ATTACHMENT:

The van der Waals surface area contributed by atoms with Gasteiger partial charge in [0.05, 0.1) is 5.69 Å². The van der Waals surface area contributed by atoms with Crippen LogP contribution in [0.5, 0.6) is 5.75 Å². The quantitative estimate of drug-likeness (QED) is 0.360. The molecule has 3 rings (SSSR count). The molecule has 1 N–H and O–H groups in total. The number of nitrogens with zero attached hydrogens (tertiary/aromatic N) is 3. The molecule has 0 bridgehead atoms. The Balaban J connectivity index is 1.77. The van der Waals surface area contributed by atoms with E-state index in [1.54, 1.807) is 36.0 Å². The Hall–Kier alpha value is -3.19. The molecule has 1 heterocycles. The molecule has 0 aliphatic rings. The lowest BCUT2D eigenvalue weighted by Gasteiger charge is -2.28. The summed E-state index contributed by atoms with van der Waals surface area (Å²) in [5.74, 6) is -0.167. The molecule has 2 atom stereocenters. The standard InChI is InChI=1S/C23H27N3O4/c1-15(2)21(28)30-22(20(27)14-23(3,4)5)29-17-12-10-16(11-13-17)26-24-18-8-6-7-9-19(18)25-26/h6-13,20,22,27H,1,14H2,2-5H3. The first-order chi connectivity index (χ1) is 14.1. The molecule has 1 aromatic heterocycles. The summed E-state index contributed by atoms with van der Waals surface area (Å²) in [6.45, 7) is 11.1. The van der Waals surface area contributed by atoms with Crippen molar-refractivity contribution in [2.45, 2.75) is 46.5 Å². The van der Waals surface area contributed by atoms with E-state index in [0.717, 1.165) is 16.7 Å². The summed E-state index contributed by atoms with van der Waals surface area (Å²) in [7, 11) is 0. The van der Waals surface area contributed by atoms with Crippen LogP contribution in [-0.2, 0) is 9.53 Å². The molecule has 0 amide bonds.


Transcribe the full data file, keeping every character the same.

The van der Waals surface area contributed by atoms with Gasteiger partial charge in [0.05, 0.1) is 5.69 Å². The van der Waals surface area contributed by atoms with Crippen LogP contribution in [0.5, 0.6) is 5.75 Å². The quantitative estimate of drug-likeness (QED) is 0.360. The molecule has 3 rings (SSSR count). The molecule has 1 N–H and O–H groups in total. The number of nitrogens with zero attached hydrogens (tertiary/aromatic N) is 3. The molecule has 0 bridgehead atoms. The Balaban J connectivity index is 1.77. The van der Waals surface area contributed by atoms with E-state index in [1.54, 1.807) is 36.0 Å². The Hall–Kier alpha value is -3.19. The molecule has 1 heterocycles. The molecule has 0 aliphatic rings. The lowest BCUT2D eigenvalue weighted by Gasteiger charge is -2.28. The summed E-state index contributed by atoms with van der Waals surface area (Å²) in [5.74, 6) is -0.167. The molecule has 2 atom stereocenters. The standard InChI is InChI=1S/C23H27N3O4/c1-15(2)21(28)30-22(20(27)14-23(3,4)5)29-17-12-10-16(11-13-17)26-24-18-8-6-7-9-19(18)25-26/h6-13,20,22,27H,1,14H2,2-5H3. The first-order chi connectivity index (χ1) is 14.1. The molecule has 1 aromatic heterocycles. The summed E-state index contributed by atoms with van der Waals surface area (Å²) in [6.45, 7) is 11.1. The van der Waals surface area contributed by atoms with Crippen molar-refractivity contribution in [2.45, 2.75) is 46.5 Å². The van der Waals surface area contributed by atoms with E-state index in [0.717, 1.165) is 16.7 Å². The summed E-state index contributed by atoms with van der Waals surface area (Å²) in [7, 11) is 0. The van der Waals surface area contributed by atoms with Crippen LogP contribution in [-0.2, 0) is 9.53 Å². The molecule has 0 amide bonds.